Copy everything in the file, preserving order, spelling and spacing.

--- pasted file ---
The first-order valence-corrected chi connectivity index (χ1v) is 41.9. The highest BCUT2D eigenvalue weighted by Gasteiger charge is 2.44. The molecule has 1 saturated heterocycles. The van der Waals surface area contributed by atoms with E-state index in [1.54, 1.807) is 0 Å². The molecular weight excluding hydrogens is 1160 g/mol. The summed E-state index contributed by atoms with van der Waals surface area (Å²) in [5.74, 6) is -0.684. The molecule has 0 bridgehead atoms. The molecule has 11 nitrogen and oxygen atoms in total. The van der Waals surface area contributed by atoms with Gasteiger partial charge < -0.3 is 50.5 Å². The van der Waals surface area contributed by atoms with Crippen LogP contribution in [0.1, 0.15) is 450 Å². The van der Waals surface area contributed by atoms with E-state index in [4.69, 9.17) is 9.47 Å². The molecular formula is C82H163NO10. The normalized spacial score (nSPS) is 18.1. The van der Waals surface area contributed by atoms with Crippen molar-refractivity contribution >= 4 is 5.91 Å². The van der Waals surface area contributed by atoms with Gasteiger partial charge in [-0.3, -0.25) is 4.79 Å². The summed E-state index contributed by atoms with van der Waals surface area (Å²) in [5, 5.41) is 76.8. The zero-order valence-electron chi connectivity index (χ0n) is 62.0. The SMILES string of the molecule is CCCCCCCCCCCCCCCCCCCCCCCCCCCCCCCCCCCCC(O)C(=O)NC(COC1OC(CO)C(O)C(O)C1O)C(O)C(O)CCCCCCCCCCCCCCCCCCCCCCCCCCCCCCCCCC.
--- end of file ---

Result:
The first-order valence-corrected chi connectivity index (χ1v) is 41.9. The highest BCUT2D eigenvalue weighted by Gasteiger charge is 2.44. The molecule has 1 saturated heterocycles. The van der Waals surface area contributed by atoms with E-state index in [1.54, 1.807) is 0 Å². The molecular weight excluding hydrogens is 1160 g/mol. The summed E-state index contributed by atoms with van der Waals surface area (Å²) in [5.74, 6) is -0.684. The molecule has 0 bridgehead atoms. The molecule has 11 nitrogen and oxygen atoms in total. The van der Waals surface area contributed by atoms with Gasteiger partial charge < -0.3 is 50.5 Å². The van der Waals surface area contributed by atoms with Crippen LogP contribution in [0.1, 0.15) is 450 Å². The van der Waals surface area contributed by atoms with E-state index in [4.69, 9.17) is 9.47 Å². The molecular formula is C82H163NO10. The normalized spacial score (nSPS) is 18.1. The van der Waals surface area contributed by atoms with Crippen molar-refractivity contribution >= 4 is 5.91 Å². The van der Waals surface area contributed by atoms with Gasteiger partial charge in [-0.3, -0.25) is 4.79 Å². The summed E-state index contributed by atoms with van der Waals surface area (Å²) in [5, 5.41) is 76.8. The zero-order valence-electron chi connectivity index (χ0n) is 62.0. The SMILES string of the molecule is CCCCCCCCCCCCCCCCCCCCCCCCCCCCCCCCCCCCC(O)C(=O)NC(COC1OC(CO)C(O)C(O)C1O)C(O)C(O)CCCCCCCCCCCCCCCCCCCCCCCCCCCCCCCCCC.